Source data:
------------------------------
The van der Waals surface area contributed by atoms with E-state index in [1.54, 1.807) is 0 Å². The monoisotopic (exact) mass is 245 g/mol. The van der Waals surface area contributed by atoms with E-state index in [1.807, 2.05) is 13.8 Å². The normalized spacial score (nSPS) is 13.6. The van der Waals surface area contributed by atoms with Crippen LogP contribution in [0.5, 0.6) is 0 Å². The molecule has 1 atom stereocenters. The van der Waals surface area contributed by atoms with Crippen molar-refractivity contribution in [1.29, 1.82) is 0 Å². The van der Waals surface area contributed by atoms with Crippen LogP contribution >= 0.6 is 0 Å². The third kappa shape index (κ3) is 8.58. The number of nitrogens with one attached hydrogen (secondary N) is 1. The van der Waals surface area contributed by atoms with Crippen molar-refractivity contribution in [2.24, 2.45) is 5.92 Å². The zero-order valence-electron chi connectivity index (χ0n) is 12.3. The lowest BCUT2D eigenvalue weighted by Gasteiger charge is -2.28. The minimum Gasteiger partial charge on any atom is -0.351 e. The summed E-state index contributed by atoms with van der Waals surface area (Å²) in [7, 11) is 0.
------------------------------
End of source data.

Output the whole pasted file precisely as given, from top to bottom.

The van der Waals surface area contributed by atoms with E-state index in [1.54, 1.807) is 0 Å². The monoisotopic (exact) mass is 245 g/mol. The van der Waals surface area contributed by atoms with E-state index in [1.807, 2.05) is 13.8 Å². The normalized spacial score (nSPS) is 13.6. The van der Waals surface area contributed by atoms with Crippen LogP contribution in [0.5, 0.6) is 0 Å². The molecule has 1 atom stereocenters. The van der Waals surface area contributed by atoms with Crippen molar-refractivity contribution in [1.29, 1.82) is 0 Å². The van der Waals surface area contributed by atoms with Crippen LogP contribution >= 0.6 is 0 Å². The third kappa shape index (κ3) is 8.58. The number of nitrogens with one attached hydrogen (secondary N) is 1. The van der Waals surface area contributed by atoms with Crippen molar-refractivity contribution in [2.24, 2.45) is 5.92 Å². The zero-order valence-electron chi connectivity index (χ0n) is 12.3. The lowest BCUT2D eigenvalue weighted by Gasteiger charge is -2.28. The minimum Gasteiger partial charge on any atom is -0.351 e. The summed E-state index contributed by atoms with van der Waals surface area (Å²) in [7, 11) is 0.